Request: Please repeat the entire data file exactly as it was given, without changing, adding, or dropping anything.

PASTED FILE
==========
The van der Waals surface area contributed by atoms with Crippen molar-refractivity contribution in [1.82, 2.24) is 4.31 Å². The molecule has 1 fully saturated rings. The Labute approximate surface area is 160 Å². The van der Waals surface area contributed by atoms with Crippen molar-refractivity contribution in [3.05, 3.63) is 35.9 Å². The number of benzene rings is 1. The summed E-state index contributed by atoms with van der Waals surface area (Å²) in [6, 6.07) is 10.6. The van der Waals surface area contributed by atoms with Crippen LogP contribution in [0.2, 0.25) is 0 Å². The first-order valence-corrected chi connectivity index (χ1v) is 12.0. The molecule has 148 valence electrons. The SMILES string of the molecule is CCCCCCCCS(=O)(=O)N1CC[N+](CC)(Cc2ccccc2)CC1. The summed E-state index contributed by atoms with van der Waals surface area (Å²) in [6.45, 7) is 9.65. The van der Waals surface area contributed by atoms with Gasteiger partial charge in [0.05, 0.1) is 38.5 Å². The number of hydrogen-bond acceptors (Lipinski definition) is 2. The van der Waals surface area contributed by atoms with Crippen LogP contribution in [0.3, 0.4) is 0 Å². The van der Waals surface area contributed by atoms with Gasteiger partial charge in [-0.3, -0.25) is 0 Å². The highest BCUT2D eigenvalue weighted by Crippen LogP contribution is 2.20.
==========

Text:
The van der Waals surface area contributed by atoms with Crippen molar-refractivity contribution in [1.82, 2.24) is 4.31 Å². The molecule has 1 fully saturated rings. The Labute approximate surface area is 160 Å². The van der Waals surface area contributed by atoms with Crippen molar-refractivity contribution in [3.05, 3.63) is 35.9 Å². The number of benzene rings is 1. The summed E-state index contributed by atoms with van der Waals surface area (Å²) in [6, 6.07) is 10.6. The van der Waals surface area contributed by atoms with Crippen LogP contribution in [0.2, 0.25) is 0 Å². The first-order valence-corrected chi connectivity index (χ1v) is 12.0. The molecule has 148 valence electrons. The SMILES string of the molecule is CCCCCCCCS(=O)(=O)N1CC[N+](CC)(Cc2ccccc2)CC1. The summed E-state index contributed by atoms with van der Waals surface area (Å²) in [6.45, 7) is 9.65. The van der Waals surface area contributed by atoms with Gasteiger partial charge in [0.05, 0.1) is 38.5 Å². The number of hydrogen-bond acceptors (Lipinski definition) is 2. The van der Waals surface area contributed by atoms with Crippen LogP contribution in [0.3, 0.4) is 0 Å². The van der Waals surface area contributed by atoms with Gasteiger partial charge in [-0.3, -0.25) is 0 Å². The highest BCUT2D eigenvalue weighted by Crippen LogP contribution is 2.20.